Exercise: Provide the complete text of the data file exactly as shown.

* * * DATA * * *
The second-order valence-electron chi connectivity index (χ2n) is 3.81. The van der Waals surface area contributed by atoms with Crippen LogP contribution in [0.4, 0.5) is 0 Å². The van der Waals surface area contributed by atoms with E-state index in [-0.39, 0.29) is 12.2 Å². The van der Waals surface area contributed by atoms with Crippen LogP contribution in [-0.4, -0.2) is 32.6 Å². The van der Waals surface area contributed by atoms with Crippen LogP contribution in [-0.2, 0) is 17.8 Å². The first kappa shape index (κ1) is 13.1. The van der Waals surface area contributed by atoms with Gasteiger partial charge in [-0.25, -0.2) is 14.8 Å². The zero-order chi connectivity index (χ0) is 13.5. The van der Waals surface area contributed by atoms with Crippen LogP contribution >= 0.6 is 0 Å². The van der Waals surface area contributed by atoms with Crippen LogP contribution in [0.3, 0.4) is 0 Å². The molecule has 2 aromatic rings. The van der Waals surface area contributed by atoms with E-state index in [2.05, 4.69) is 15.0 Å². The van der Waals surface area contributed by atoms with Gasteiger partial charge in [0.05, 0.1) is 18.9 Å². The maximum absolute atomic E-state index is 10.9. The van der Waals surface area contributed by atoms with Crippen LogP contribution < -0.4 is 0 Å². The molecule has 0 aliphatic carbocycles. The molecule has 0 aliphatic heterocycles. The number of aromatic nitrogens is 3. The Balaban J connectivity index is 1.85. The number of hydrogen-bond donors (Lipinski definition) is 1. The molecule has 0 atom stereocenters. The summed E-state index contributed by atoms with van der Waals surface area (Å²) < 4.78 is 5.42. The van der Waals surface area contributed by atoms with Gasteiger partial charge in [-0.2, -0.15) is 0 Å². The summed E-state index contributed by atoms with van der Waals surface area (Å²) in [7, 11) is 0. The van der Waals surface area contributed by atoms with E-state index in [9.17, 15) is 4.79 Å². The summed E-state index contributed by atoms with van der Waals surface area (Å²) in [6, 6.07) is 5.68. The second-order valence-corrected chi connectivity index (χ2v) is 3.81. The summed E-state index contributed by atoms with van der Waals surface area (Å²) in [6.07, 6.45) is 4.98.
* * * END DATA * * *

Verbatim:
The second-order valence-electron chi connectivity index (χ2n) is 3.81. The van der Waals surface area contributed by atoms with Crippen LogP contribution in [0.4, 0.5) is 0 Å². The van der Waals surface area contributed by atoms with E-state index in [-0.39, 0.29) is 12.2 Å². The van der Waals surface area contributed by atoms with Crippen LogP contribution in [-0.4, -0.2) is 32.6 Å². The van der Waals surface area contributed by atoms with Crippen LogP contribution in [-0.2, 0) is 17.8 Å². The first kappa shape index (κ1) is 13.1. The van der Waals surface area contributed by atoms with Gasteiger partial charge in [-0.25, -0.2) is 14.8 Å². The zero-order chi connectivity index (χ0) is 13.5. The van der Waals surface area contributed by atoms with Crippen LogP contribution >= 0.6 is 0 Å². The van der Waals surface area contributed by atoms with Crippen LogP contribution in [0.3, 0.4) is 0 Å². The molecule has 2 aromatic rings. The van der Waals surface area contributed by atoms with E-state index in [2.05, 4.69) is 15.0 Å². The van der Waals surface area contributed by atoms with Gasteiger partial charge in [0.05, 0.1) is 18.9 Å². The maximum absolute atomic E-state index is 10.9. The van der Waals surface area contributed by atoms with Crippen LogP contribution < -0.4 is 0 Å². The molecule has 0 aliphatic carbocycles. The molecule has 0 aliphatic heterocycles. The number of aromatic nitrogens is 3. The Balaban J connectivity index is 1.85. The number of hydrogen-bond donors (Lipinski definition) is 1. The molecule has 0 atom stereocenters. The summed E-state index contributed by atoms with van der Waals surface area (Å²) < 4.78 is 5.42. The van der Waals surface area contributed by atoms with Gasteiger partial charge in [-0.2, -0.15) is 0 Å². The summed E-state index contributed by atoms with van der Waals surface area (Å²) in [7, 11) is 0. The van der Waals surface area contributed by atoms with E-state index in [9.17, 15) is 4.79 Å². The summed E-state index contributed by atoms with van der Waals surface area (Å²) in [6, 6.07) is 5.68. The second-order valence-corrected chi connectivity index (χ2v) is 3.81. The summed E-state index contributed by atoms with van der Waals surface area (Å²) in [6.07, 6.45) is 4.98.